Broun Baronets

Broun Baronets

The Broun Baronets are a branch of the ancient Broun of Colstoun family whose estate near Haddington, East Lothian, remains to this day in the possession of a cadet family.


Early in the twelfth century a Walterus le Brun flourished in Scotland [cite book|title=The Scottish Nation|author=William Anderson|location=Edinburgh|year=1867|volume=II|pages=383] . He was one of the barons who witnessed the inquisition of the possessions of the church of Glasgow made by Earl David in 1116, in the reign of his brother, Alexander I of Scotland. Sir David le Brun was one of the witnesses, with King David I of Scotland, in laying the foundation of Holyrood Abbey on May 13, 1128. He devised to that abbey certain "lands and acres in territories de Colstoun" for prayers to be said for "the soul of (King) Alexander, and the health of his son."

Colstoun pear

cquote|Possibly the most well-known thing about this family is not their glorious history of service to Scotland, but the famous "Colstoun Pear", which Hugo de Gifford of Yester (d.1267), famed for his necromantic powers, described in "Marmion", was supposed to have invested with the extraordinary virtue of conferring unfailing prosperity on the family which possessed it. - William Anderson, 1867 [cite book|title=The Scottish Nation|author=William Anderson|location=Edinburgh|year=1867|volume=II|pages=383] George Broun of Colstoun married Marion Hay (d.1564), second daughter of Sir John Hay, 2nd Lord Hay of Yester, ancestor of the Marquess of Tweeddale, and she brought with her the "pear" as dowry. Lord Yester, in handing over the "pear" told his new son-in-law that as long as it was preserved the family would flourish until the end of time. Accordingly the "pear" has been carefully preserved in a silver box as a sacred palladium. Many writers comment upon the "pear": Lord Fountainhall relates that in September 1670 he called upon the Brouns "who talk much of their antiquity and "pear" they preserve." Fountainhall's descendant, Sir Thomas Dick Lauder, refers to the story of the "pear" as something "which we cannot pass over" and mentions that "one of the ladies of the family took a longing for the forbidden fruit while pregnant and inflicted upon it a deadly bite", following which a period of dire financial crisises affected the family and the pear turned rock hard, the teeth-marks still preserved. Martine also mentions it: "the legend of the Colstoun enchanted "pear", still preserved, has been long known in the history of the Brouns of Colstoun.""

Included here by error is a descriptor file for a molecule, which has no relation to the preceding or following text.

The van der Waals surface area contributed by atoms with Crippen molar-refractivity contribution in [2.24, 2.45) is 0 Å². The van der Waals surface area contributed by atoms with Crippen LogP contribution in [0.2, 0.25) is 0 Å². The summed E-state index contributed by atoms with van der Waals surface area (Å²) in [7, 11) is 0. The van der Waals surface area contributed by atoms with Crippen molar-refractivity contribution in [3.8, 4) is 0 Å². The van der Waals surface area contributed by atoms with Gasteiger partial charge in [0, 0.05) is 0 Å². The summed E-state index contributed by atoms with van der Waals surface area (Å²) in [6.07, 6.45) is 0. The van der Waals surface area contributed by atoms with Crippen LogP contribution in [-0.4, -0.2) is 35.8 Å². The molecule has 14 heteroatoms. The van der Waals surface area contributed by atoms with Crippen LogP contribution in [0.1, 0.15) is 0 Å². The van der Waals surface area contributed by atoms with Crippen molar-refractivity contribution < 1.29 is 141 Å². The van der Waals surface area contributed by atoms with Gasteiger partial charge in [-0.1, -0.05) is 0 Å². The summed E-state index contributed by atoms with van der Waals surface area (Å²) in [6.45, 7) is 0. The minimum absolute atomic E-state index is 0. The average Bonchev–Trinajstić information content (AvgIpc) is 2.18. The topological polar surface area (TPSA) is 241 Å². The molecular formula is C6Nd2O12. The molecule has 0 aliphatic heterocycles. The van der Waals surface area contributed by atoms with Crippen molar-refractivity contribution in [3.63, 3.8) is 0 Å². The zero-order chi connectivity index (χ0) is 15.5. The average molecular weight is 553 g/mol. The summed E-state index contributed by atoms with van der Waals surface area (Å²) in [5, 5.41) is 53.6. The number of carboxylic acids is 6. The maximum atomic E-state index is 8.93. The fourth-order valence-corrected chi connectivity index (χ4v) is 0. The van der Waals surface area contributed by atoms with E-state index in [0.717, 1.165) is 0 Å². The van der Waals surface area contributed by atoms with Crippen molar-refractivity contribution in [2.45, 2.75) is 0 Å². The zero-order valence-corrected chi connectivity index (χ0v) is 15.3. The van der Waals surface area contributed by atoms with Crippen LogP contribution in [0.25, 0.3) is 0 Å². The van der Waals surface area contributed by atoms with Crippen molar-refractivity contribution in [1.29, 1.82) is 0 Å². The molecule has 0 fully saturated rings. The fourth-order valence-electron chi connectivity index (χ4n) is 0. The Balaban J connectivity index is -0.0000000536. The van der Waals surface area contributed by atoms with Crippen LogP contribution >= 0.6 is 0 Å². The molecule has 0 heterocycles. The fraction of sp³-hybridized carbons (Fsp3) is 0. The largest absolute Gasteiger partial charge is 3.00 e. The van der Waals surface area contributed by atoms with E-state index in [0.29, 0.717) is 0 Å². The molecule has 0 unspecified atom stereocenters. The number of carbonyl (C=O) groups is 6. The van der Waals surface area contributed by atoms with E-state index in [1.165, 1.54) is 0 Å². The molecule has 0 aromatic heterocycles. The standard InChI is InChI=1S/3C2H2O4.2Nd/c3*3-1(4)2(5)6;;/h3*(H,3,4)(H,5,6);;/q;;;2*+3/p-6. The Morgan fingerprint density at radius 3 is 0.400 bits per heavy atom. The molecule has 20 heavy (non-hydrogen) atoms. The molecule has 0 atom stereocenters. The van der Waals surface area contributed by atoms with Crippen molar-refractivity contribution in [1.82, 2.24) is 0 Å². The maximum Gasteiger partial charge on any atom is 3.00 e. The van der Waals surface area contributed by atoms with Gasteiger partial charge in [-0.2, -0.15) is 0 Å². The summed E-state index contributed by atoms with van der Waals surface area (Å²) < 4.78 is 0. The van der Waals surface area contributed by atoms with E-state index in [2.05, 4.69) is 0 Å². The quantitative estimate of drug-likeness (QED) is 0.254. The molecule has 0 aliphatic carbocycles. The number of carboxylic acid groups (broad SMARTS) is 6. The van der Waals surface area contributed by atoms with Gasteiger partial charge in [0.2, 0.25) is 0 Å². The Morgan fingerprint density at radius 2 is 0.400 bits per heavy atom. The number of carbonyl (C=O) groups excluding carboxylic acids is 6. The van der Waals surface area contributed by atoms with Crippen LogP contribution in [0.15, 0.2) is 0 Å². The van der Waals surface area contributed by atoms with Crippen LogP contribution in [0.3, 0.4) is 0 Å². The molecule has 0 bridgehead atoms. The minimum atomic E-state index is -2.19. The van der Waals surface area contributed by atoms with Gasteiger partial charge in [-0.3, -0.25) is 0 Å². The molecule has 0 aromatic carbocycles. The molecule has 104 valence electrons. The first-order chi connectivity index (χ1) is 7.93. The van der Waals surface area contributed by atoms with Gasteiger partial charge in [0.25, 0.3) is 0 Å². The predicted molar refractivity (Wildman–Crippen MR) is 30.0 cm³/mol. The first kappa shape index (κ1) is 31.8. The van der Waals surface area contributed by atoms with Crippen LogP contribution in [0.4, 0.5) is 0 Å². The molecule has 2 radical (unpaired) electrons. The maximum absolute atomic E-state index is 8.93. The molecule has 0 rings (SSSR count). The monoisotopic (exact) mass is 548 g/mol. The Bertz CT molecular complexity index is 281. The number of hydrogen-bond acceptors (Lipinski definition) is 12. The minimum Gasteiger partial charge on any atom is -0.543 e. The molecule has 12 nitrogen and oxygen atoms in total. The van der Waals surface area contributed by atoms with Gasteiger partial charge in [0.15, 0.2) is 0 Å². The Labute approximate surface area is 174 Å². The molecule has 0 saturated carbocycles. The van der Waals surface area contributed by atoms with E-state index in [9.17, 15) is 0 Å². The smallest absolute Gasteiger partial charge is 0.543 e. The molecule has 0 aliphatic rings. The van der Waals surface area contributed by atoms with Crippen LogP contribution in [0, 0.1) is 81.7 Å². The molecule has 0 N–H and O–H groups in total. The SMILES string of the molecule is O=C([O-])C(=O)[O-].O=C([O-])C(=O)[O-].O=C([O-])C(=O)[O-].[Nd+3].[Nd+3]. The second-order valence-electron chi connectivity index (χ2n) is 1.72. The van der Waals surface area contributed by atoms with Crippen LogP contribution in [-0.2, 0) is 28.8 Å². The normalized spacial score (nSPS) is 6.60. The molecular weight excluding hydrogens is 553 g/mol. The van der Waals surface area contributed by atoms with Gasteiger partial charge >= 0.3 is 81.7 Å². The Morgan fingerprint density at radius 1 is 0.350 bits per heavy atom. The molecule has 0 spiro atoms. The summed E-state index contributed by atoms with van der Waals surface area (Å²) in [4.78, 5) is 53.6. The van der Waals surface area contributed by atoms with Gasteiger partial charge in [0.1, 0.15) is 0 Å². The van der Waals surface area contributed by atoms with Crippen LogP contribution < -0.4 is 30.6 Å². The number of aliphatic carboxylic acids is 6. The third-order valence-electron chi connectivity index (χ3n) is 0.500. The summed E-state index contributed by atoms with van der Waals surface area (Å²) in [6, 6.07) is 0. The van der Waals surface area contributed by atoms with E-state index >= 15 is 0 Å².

George Broun, feudal baron of Colstoun in the reign of King Charles I, married a daughter of Sir David Murray of Stanhope and had, with a younger son George (ancestor of the present-day baronets), to whom he granted by charter the barony of Thornydyke, an elder son - Sir Patrick Broun, 1st Baronet, who was created a Baronet of Nova Scotia on February 16, 1686, with a remainder to his heirs male forever.

His eldest son and heir Sir George Broun, 2nd Baronet, (d.1718), married a daughter of George Mackenzie, 1st Earl of Cromartie, and left an only daughter who inherited the estate, while the baronetcy went to the male heir.

The family thus became split between the heirs male and the heirs of line, the title devolving upon the Broun of Thornydyke family in Berwickshire, and the estates upon the heiress who married George Broun of Eastfield, again uniting older strands of the same family.


*Sir Patrick Broun, 1st Baronet c.1630-1688
*Sir George Broun, 2nd Baronet d.1718
*Sir George Broun, 3rd Baronet d.1734
*Sir Alexander Broun, 4th Baronet d.1750
*Sir Alexander Broun, 5th Baronet d.1776
*Sir Richard Broun, 6th Baronet 13 Dec 1781
*Sir James Broun, 7th Baronet 12 Mar 1768-30 Nov 1844
*Sir Richard Broun, 8th Baronet 22 Apr 1801-10 Dec 1858
*Sir William Broun, 9th Baronet Jul 1804 -10 Jun 1882
*Sir William Broun, 10th Baronet 18 Dec 1848-23 Oct 1918
*Sir James Lionel Broun, 11th Baronet 1875-8 Aug 1962
*Sir Lionel John Law Broun, 12th Baronet 25 Apr 1927-10 Aug 1995
*Sir William Windsor Broun, 13th Baronet 11 Jul 1917
*Sir Wayne Broun, 14th Baronet



*cite book|title=The Scottish Nation|author=William Anderson|location=Edinburgh|year=1867|volume=II|pages=383
* "Fourteen Parishes of the County of Haddington", by John Martine, Edinburgh, 1890, p.128.
* "Scottish Rivers", by Sir Thomas Dick Lauder, Bt., London, 1890 reprint, pps:333-4.

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